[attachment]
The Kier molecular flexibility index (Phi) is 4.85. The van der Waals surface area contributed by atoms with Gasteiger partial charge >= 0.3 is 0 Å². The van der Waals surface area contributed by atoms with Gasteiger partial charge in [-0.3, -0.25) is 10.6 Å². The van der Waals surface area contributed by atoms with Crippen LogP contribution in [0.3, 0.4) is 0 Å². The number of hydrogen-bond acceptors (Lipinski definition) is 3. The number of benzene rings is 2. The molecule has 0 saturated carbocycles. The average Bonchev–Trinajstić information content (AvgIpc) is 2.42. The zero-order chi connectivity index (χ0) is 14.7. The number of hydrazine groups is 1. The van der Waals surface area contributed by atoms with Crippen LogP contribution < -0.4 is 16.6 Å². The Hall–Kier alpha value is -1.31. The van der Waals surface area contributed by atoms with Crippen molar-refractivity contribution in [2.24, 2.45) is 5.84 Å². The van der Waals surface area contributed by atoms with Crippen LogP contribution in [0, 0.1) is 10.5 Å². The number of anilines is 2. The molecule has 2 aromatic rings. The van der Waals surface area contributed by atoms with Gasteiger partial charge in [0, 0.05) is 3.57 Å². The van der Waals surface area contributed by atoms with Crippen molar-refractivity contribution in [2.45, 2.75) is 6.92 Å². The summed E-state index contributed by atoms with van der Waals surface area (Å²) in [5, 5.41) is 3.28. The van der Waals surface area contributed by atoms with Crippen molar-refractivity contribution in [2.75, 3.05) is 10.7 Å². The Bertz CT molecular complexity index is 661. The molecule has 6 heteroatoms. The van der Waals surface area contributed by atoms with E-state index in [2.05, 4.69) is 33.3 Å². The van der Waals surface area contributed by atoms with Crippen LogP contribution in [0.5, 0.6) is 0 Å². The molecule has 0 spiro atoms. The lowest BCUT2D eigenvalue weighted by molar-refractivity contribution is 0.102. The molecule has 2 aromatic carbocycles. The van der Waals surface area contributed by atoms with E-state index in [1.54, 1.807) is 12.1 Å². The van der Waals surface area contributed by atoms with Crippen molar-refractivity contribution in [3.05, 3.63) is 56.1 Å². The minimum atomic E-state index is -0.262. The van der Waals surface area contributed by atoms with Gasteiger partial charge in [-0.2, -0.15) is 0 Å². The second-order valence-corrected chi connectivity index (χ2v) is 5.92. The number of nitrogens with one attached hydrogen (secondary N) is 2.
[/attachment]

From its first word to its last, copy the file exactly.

The Kier molecular flexibility index (Phi) is 4.85. The van der Waals surface area contributed by atoms with Gasteiger partial charge >= 0.3 is 0 Å². The van der Waals surface area contributed by atoms with Gasteiger partial charge in [-0.3, -0.25) is 10.6 Å². The van der Waals surface area contributed by atoms with Crippen LogP contribution in [0.3, 0.4) is 0 Å². The number of hydrogen-bond acceptors (Lipinski definition) is 3. The number of benzene rings is 2. The molecule has 0 saturated carbocycles. The average Bonchev–Trinajstić information content (AvgIpc) is 2.42. The zero-order chi connectivity index (χ0) is 14.7. The number of hydrazine groups is 1. The van der Waals surface area contributed by atoms with Crippen LogP contribution < -0.4 is 16.6 Å². The Hall–Kier alpha value is -1.31. The van der Waals surface area contributed by atoms with Crippen molar-refractivity contribution in [2.24, 2.45) is 5.84 Å². The van der Waals surface area contributed by atoms with Crippen LogP contribution in [0, 0.1) is 10.5 Å². The number of anilines is 2. The molecule has 2 aromatic rings. The van der Waals surface area contributed by atoms with Gasteiger partial charge in [0, 0.05) is 3.57 Å². The van der Waals surface area contributed by atoms with Crippen molar-refractivity contribution in [2.45, 2.75) is 6.92 Å². The summed E-state index contributed by atoms with van der Waals surface area (Å²) in [5, 5.41) is 3.28. The van der Waals surface area contributed by atoms with Crippen molar-refractivity contribution in [2.75, 3.05) is 10.7 Å². The Bertz CT molecular complexity index is 661. The molecule has 6 heteroatoms. The van der Waals surface area contributed by atoms with E-state index in [2.05, 4.69) is 33.3 Å². The van der Waals surface area contributed by atoms with Crippen LogP contribution in [0.5, 0.6) is 0 Å². The molecule has 0 spiro atoms. The lowest BCUT2D eigenvalue weighted by molar-refractivity contribution is 0.102. The molecule has 2 aromatic carbocycles. The van der Waals surface area contributed by atoms with E-state index in [1.54, 1.807) is 12.1 Å². The van der Waals surface area contributed by atoms with Crippen molar-refractivity contribution in [3.05, 3.63) is 56.1 Å². The minimum atomic E-state index is -0.262. The van der Waals surface area contributed by atoms with Gasteiger partial charge in [-0.2, -0.15) is 0 Å². The second-order valence-corrected chi connectivity index (χ2v) is 5.92. The number of nitrogens with one attached hydrogen (secondary N) is 2.